West Virginia Advances Sports Betting Regulations - Again

West Virginia Advances Sports Betting Regulations - Again

West Virginia has overcome another sports betting obstacle.

The Charleston Gazette-Mail reports West Virginia officials filled sports betting regulations with the Secretary of State’s office earlier this week. Had they failed to do so it could have delayed sports betting roll out at West Virginia’s five casinos until March 2019 or later.

After the state legislature passed sports betting legalization with widespread bipartisan support earlier this year, government regulators have delayed West Virginia for nearly six months from taking its first bet. As Delaware, New Jersey and Mississippi have all created their sports wagering frameworks within the past few months, West Virginia has been unable to do so despite overwhelming support from lawmakers and gambling stakeholders.

The state’s gaming facilities have blamed Gov. Jim Justice for the delay, according to media reports. Despite the lopsided support for sports betting, Justice never signed the bill, instead allowing it to come into law without his signature. His family owns The Greenbriar, one of the five facilities eligible to take bets and arguably the state’s most iconic resort. Speculation arose that Justice had declined to sign or veto the bill as a way to recuse himself from a possible conflict of interest.

Critics say that conflict remains - and is the reason sports betting in a state has been stalled for so long.

Sports Leagues Push For West Virginia Integrity Fee

Justice received heavy lobbying from professional sports leagues to include what they call an “integrity fee” into any sports betting. The leagues argued a cut of all wagers was necessary to protect sports from outside influences. All states with current sports betting laws on the books rejected that argument, claiming it was unnecessary to protect the game, siphoned away revenue from state legislatures and casinos and in reality was a “money grab” for the leagues.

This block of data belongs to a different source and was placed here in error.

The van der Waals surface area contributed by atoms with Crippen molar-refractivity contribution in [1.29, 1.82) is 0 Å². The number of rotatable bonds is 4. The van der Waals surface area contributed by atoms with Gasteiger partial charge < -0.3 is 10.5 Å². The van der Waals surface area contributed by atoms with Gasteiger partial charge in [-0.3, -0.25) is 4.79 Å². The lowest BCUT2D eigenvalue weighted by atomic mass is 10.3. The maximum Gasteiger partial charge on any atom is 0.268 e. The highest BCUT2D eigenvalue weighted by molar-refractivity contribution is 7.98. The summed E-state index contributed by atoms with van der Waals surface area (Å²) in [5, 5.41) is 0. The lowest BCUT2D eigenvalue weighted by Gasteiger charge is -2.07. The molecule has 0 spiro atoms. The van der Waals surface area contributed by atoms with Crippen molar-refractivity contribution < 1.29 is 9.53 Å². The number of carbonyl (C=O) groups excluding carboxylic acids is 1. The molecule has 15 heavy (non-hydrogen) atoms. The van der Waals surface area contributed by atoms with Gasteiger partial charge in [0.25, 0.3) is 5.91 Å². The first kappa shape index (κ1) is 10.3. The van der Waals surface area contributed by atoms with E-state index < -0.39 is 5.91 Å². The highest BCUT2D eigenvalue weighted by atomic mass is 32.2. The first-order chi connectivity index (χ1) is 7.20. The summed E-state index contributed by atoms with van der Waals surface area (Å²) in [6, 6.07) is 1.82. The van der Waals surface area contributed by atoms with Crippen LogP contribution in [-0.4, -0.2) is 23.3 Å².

The exception was West Virginia. The Greenbriar has close relationships with pro sports leagues, hosting an annual PGA Tour event as well as training camp for the NFL’s Houston Texans. State gambling entities and lawmakers worried the governor’s office would derail sports betting in order to appease the leagues with the integrity fee.

These fears were further exacerbated by a series of reviews. The West Virginia Lottery, which oversees sports betting regulations, in June passed temporary rules to allow casinos to begin preparations to take sports bets. That was in itself subject to a lengthy review from the governor’s office, but after it went through without any changes, gambling stakeholders were optimistic sports betting could move forward.

During the delay, the state’s casinos, most notably the Greenbriar, began preparations for a sportsbook. FanDuel, a leading American daily fantasy site and sports gambling proprietor, announced a partnership with the famed resort. In recent earnings reports, MGM announced an as-yet-undisclosed stake in the Mountain State and, on the heels of successful launches elsewhere, more gambling companies are sure to follow.

That’s assuming the state avoids further regulatory headaches.

Gambling Stakeholders Push Through

As gambling entities prepared to take bets, additional hurdles came via further regulatory minutia. The review from the governor’s office last month arrested further progress, even though it didn’t create any changes to the existing framework. After approval, state law required the sports betting regulations to be filed for public comment by Aug. 8. Had they not been filed, the existing temporary regulatory framework would have expired and implementation could have subsequently been delayed for six months or more.

State lawmakers last week pushed the Justice administration to not only file the law for public comment in order to prevent a lengthy delay but to also leave the rules unchanged. In a letter to the governor’s office, legislators from both chambers reiterated opposition to integrity fees and threatened to prevent any efforts to insert them into legislation.

The lawmakers' demands were heard. Now, more than half a year after it legalized sports betting, West Virginia could take its first sports bet with some hopeful it could come as early as Sept. 1. West Virginia Gaming and Racing Association president John Cavacini said the government won’t be able to delay implementation any further.

”I don’t know where they go from here,” he told the Gazette-Mail. “They’ve exhausted everything they could do.”

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